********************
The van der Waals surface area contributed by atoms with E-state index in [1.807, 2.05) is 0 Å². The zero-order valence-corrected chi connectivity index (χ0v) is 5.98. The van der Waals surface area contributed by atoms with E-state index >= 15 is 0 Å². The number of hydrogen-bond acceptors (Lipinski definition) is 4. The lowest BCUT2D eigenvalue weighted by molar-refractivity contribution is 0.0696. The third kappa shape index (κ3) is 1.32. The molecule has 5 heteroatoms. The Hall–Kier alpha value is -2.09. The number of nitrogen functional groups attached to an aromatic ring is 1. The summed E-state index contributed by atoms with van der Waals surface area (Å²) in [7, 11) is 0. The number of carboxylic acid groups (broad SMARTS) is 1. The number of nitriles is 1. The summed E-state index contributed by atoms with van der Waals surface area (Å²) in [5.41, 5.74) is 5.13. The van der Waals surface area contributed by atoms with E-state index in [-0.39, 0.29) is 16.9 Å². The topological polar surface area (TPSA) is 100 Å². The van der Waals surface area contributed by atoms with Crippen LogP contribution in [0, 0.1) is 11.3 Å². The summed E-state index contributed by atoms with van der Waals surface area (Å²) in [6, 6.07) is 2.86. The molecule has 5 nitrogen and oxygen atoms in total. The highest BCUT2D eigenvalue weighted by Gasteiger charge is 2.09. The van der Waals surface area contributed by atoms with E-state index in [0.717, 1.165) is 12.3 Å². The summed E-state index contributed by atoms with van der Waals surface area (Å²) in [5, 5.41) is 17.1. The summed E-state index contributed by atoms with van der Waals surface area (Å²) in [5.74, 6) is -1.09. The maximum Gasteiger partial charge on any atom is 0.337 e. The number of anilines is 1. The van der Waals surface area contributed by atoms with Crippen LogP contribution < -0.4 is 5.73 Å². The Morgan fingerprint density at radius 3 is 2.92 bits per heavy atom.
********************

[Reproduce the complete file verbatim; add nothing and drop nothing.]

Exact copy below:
The van der Waals surface area contributed by atoms with E-state index in [1.807, 2.05) is 0 Å². The zero-order valence-corrected chi connectivity index (χ0v) is 5.98. The van der Waals surface area contributed by atoms with E-state index >= 15 is 0 Å². The number of hydrogen-bond acceptors (Lipinski definition) is 4. The lowest BCUT2D eigenvalue weighted by molar-refractivity contribution is 0.0696. The third kappa shape index (κ3) is 1.32. The molecule has 5 heteroatoms. The Hall–Kier alpha value is -2.09. The number of nitrogen functional groups attached to an aromatic ring is 1. The summed E-state index contributed by atoms with van der Waals surface area (Å²) in [7, 11) is 0. The number of carboxylic acid groups (broad SMARTS) is 1. The number of nitriles is 1. The summed E-state index contributed by atoms with van der Waals surface area (Å²) in [5.41, 5.74) is 5.13. The van der Waals surface area contributed by atoms with E-state index in [-0.39, 0.29) is 16.9 Å². The topological polar surface area (TPSA) is 100 Å². The van der Waals surface area contributed by atoms with Crippen LogP contribution in [0, 0.1) is 11.3 Å². The summed E-state index contributed by atoms with van der Waals surface area (Å²) in [6, 6.07) is 2.86. The molecule has 5 nitrogen and oxygen atoms in total. The highest BCUT2D eigenvalue weighted by Gasteiger charge is 2.09. The van der Waals surface area contributed by atoms with E-state index in [0.717, 1.165) is 12.3 Å². The summed E-state index contributed by atoms with van der Waals surface area (Å²) in [5, 5.41) is 17.1. The summed E-state index contributed by atoms with van der Waals surface area (Å²) in [5.74, 6) is -1.09. The maximum Gasteiger partial charge on any atom is 0.337 e. The number of anilines is 1. The van der Waals surface area contributed by atoms with Crippen LogP contribution < -0.4 is 5.73 Å². The Morgan fingerprint density at radius 3 is 2.92 bits per heavy atom.